Eating meat is not the only way to gain muscles. You can be vegetarian and gain muscles. Here we tell you how to gain muscle with a plant-based diet.
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Traditionally, doctors and physiologists alike believed meats and animal-based proteins were the only way to gain muscle. This is one way to build muscle as foods like cheese, meat, and whey protein are high-protein animal products that provide essential animal acids. But you can gain muscle with a plant-based diet, which researchers are rapidly discovering is healthier for you. In this article, we will cover:
Plant-based diets are often lower in fat and high in carbohydrates. This means you can store glycogen more effectively, increasing your endurance (glycogen is used as our “emergency energy” during periods of physical exertion). Many fruits and vegetables also are high in polyphenols, which lower oxidative stress . This can increase your cardiovascular health and prevents cardiovascular disease.
Vegetable protein sources can have similar health benefits to animal protein sources, but there are pros and cons to each. Vegetable proteins may not be as bioavailable (meaning you can’t absorb all of the protein from them easily as they are digested) as animal proteins. Animal proteins, while bioavailable, are often high in fat and chemicals .
Keeping variety in your diet when possible is essential, and you shouldn’t rely on any single supplement or food to provide protein or nutrients. If you are embarking on an entirely plant-based diet, ensure you have various high-protein food sources, including chickpeas, lentils, soy products, and beans.
Move over, whey protein. In physiological studies on men and women performing eight weeks of high-intensity training, pea protein was competitive with whey protein in muscle-building potential, delivery of essential amino acids, and overall health [5, 6].
Pea protein is considered among the best plant-based protein powder for muscle gain.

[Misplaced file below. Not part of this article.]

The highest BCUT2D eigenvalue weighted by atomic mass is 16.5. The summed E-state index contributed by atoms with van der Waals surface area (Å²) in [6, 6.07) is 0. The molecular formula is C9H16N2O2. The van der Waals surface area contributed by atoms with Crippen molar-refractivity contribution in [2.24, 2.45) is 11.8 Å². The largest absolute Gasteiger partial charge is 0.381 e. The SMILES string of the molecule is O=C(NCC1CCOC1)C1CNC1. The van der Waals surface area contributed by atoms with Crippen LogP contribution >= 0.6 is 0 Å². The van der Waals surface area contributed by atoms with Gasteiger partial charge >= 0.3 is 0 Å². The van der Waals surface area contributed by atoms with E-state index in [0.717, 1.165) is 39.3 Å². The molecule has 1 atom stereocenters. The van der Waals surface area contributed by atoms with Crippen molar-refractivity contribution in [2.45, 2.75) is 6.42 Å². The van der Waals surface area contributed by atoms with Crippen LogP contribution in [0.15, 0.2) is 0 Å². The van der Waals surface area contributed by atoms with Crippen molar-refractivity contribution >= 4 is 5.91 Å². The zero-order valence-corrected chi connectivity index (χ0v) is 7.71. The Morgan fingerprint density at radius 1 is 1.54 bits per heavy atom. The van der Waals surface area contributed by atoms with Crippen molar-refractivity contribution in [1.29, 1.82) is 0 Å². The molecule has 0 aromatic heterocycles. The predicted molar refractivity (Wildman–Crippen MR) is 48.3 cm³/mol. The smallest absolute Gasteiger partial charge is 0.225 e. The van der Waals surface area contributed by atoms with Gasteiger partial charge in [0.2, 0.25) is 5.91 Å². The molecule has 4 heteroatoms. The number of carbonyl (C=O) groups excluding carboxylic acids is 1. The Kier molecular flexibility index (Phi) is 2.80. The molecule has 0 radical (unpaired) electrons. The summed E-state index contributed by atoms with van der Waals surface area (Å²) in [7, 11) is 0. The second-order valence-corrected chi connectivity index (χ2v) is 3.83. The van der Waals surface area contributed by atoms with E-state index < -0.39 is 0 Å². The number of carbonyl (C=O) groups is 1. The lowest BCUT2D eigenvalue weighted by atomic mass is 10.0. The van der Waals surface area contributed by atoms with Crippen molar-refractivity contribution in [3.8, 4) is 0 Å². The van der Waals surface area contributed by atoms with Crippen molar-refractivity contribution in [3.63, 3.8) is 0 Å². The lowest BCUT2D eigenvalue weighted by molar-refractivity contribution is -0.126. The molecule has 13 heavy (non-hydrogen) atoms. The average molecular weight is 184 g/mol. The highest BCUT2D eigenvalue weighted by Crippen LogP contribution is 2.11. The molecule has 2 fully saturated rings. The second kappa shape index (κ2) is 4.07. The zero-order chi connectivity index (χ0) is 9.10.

Read the “Benefits of Pea Proteins.”
Soy is another protein source of protein that is readily available and can help support muscle gain while maintaining a plant-based diet .
This protein is a popular choice because not only is it plant-based, but it is easy to find at your local grocery store . Soy products come in various forms, from tofu to soy milk, and make a fantastic nutritional supplement to a plant-based diet.
Mung bean supplement is a high-protein food source that is very bioavailable compared to other plant-based protein sources. In a recent human clinical trial, vegetarians eating 18 grams of mung bean protein a day had higher muscle strength, but more work remains to be done with this protein source .
Whether or not you’re an athlete, vegetarian and vegan diets mean you have to watch your micronutrients . Make sure you get enough creatine and B-alanine, which are necessary for building muscle.
A plant-based diet can boost your intake of vitamins, polyphenols, and other disease-fighting nutrients. Still, you need to ensure that you are getting your daily recommended intake [11, 12]. Apps like MyFitnessPal can help you track your micronutrients.
Not all plants are equal . Seeking out good protein sources like beans and lentils, in addition to knowing where your fruits and vegetables come from means, you can maximize the nutritional yield.
Fresh, locally grown fruit and vegetables are best for your health, though bulk-produced and frozen are available in a pinch (especially during those long winter months) .
So give a plant-based diet a try today. Start small by replacing a meal or snack each week with a plant-based option. Before you know it, you’ll be well on your way to your new and improved diet packed with micronutrients, protein, and all of the nutritional value your body needs to maximize its physical potential.
Plant-based diets have been shown in clinical trials to be healthy for all, regardless of lifestyle. Limiting your fat and maximizing your nutritional potential can reduce your risk of diseases, build muscle, and keep your BMI in a healthy range.
You might be interested in “Type of Fasting.”
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